Top-Secret Rocket Launches from Calif.

The payload of a rocket sent into space was kept secret, but is likely a spy satellite.

By Chris Roberts
|  Wednesday, Apr 4, 2012  |  Updated 4:30 PM PDT
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Top-Secret Rocket Launches from Calif.

ULA

This undated file photo from United Launch Alliance shows the Delta IV rocket set to launch. The payload was kept quiet.

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What's in the rocket? Nobody can say.

A rocket with a "top-secret payload" blasted off from Vandenberg Air Force Base near Santa Barbara today, according to reports (which are not so secret. Not yet.).

Whatever it's carrying, a Delta IV rocket lifted off at 4:12 p.m. on Tuesday. The cargo is classified by the National Reconnaissance Office, according to the Associated Press.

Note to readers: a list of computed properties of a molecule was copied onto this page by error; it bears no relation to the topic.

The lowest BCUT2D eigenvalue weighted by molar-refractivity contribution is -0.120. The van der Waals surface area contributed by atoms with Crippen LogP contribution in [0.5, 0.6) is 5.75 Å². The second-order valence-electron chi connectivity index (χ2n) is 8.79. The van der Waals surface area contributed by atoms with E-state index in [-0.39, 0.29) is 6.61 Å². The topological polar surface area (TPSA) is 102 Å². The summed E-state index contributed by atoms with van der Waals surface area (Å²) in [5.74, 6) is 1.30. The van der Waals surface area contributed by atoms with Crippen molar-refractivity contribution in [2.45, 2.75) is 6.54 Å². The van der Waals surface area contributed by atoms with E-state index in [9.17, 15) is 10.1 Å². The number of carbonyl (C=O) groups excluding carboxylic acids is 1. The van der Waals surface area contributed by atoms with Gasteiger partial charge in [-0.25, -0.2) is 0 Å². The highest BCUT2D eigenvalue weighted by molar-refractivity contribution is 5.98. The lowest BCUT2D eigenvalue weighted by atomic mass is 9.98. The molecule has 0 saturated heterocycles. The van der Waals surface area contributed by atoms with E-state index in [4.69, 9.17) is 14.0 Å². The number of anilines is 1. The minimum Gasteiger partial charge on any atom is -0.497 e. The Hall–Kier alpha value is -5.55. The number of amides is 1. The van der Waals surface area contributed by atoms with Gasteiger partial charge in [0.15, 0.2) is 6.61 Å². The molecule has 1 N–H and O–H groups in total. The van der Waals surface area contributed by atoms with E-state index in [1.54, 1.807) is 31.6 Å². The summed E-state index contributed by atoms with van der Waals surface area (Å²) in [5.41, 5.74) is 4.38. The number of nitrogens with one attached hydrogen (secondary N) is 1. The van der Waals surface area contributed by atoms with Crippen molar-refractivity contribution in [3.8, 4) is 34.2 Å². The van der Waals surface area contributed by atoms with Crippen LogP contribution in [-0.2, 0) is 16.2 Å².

The launch was delayed a week while engineers made the nose cone bigger and strapped on more rocket boosters for more power, accoding to reports.

Live video of the launch was also cut off three minutes before liftoff.

Why all the secrecy? The rocket likely has a weather-imaging satellite aboard, according to intelligence analysts. The satellite can see through night and through bad weather, which means that it can also zoom in to "countries of interest" with great detail, like a Google Earth on serious Cold War steroids.

Somebody's watching us from up there, all right.
 

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